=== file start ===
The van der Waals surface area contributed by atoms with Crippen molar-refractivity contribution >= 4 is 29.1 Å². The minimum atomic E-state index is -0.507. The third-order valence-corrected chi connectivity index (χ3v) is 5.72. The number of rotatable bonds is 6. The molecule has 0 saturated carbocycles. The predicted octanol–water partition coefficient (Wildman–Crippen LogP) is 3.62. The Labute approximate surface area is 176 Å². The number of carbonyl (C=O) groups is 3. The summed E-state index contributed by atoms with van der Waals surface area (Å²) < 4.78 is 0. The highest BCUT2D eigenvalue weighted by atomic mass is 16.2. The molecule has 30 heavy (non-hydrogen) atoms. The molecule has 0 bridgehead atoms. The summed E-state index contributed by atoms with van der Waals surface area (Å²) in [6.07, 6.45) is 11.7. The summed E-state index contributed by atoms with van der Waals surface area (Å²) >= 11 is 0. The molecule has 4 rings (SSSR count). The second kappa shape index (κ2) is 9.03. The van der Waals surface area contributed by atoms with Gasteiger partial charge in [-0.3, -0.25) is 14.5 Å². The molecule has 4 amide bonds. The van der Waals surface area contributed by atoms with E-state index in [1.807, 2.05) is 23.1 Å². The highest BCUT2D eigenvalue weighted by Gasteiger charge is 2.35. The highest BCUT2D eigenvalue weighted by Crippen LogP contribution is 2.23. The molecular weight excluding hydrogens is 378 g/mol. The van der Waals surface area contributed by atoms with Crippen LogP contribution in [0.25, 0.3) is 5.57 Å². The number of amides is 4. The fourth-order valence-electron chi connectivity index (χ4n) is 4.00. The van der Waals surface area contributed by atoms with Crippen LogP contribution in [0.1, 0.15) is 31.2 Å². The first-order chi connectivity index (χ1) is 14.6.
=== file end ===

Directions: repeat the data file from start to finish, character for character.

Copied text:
The van der Waals surface area contributed by atoms with Crippen molar-refractivity contribution >= 4 is 29.1 Å². The minimum atomic E-state index is -0.507. The third-order valence-corrected chi connectivity index (χ3v) is 5.72. The number of rotatable bonds is 6. The molecule has 0 saturated carbocycles. The predicted octanol–water partition coefficient (Wildman–Crippen LogP) is 3.62. The Labute approximate surface area is 176 Å². The number of carbonyl (C=O) groups is 3. The summed E-state index contributed by atoms with van der Waals surface area (Å²) < 4.78 is 0. The highest BCUT2D eigenvalue weighted by atomic mass is 16.2. The molecule has 30 heavy (non-hydrogen) atoms. The molecule has 0 bridgehead atoms. The summed E-state index contributed by atoms with van der Waals surface area (Å²) in [6.07, 6.45) is 11.7. The summed E-state index contributed by atoms with van der Waals surface area (Å²) >= 11 is 0. The molecule has 4 rings (SSSR count). The second kappa shape index (κ2) is 9.03. The van der Waals surface area contributed by atoms with Gasteiger partial charge in [-0.3, -0.25) is 14.5 Å². The molecule has 4 amide bonds. The van der Waals surface area contributed by atoms with E-state index in [1.807, 2.05) is 23.1 Å². The highest BCUT2D eigenvalue weighted by Gasteiger charge is 2.35. The highest BCUT2D eigenvalue weighted by Crippen LogP contribution is 2.23. The molecular weight excluding hydrogens is 378 g/mol. The van der Waals surface area contributed by atoms with Crippen LogP contribution in [0.25, 0.3) is 5.57 Å². The number of amides is 4. The fourth-order valence-electron chi connectivity index (χ4n) is 4.00. The van der Waals surface area contributed by atoms with Crippen LogP contribution in [0.1, 0.15) is 31.2 Å². The first-order chi connectivity index (χ1) is 14.6.